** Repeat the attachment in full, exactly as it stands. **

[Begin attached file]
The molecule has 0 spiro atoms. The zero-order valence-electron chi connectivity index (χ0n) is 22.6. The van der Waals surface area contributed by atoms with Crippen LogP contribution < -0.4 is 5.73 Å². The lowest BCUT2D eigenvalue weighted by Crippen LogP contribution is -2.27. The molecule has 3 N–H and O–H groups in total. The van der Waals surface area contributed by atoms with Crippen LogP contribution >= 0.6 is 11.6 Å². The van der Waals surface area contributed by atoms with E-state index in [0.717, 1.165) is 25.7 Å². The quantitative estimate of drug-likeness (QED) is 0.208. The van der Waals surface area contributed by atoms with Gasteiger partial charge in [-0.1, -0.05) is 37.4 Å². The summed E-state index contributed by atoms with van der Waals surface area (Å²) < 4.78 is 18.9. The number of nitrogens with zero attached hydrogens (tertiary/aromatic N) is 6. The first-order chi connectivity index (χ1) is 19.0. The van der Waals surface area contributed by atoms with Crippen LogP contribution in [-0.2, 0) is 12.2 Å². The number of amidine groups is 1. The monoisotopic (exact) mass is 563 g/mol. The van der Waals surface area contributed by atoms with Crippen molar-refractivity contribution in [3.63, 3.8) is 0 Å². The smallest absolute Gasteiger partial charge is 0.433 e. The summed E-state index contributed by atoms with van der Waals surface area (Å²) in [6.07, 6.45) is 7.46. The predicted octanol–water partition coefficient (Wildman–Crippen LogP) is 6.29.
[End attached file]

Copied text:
The molecule has 0 spiro atoms. The zero-order valence-electron chi connectivity index (χ0n) is 22.6. The van der Waals surface area contributed by atoms with Crippen LogP contribution < -0.4 is 5.73 Å². The lowest BCUT2D eigenvalue weighted by Crippen LogP contribution is -2.27. The molecule has 3 N–H and O–H groups in total. The van der Waals surface area contributed by atoms with Crippen LogP contribution >= 0.6 is 11.6 Å². The van der Waals surface area contributed by atoms with E-state index in [0.717, 1.165) is 25.7 Å². The quantitative estimate of drug-likeness (QED) is 0.208. The van der Waals surface area contributed by atoms with Gasteiger partial charge in [-0.1, -0.05) is 37.4 Å². The summed E-state index contributed by atoms with van der Waals surface area (Å²) < 4.78 is 18.9. The number of nitrogens with zero attached hydrogens (tertiary/aromatic N) is 6. The first-order chi connectivity index (χ1) is 19.0. The van der Waals surface area contributed by atoms with Crippen LogP contribution in [-0.2, 0) is 12.2 Å². The number of amidine groups is 1. The monoisotopic (exact) mass is 563 g/mol. The van der Waals surface area contributed by atoms with Crippen molar-refractivity contribution in [3.63, 3.8) is 0 Å². The smallest absolute Gasteiger partial charge is 0.433 e. The summed E-state index contributed by atoms with van der Waals surface area (Å²) in [6.07, 6.45) is 7.46. The predicted octanol–water partition coefficient (Wildman–Crippen LogP) is 6.29.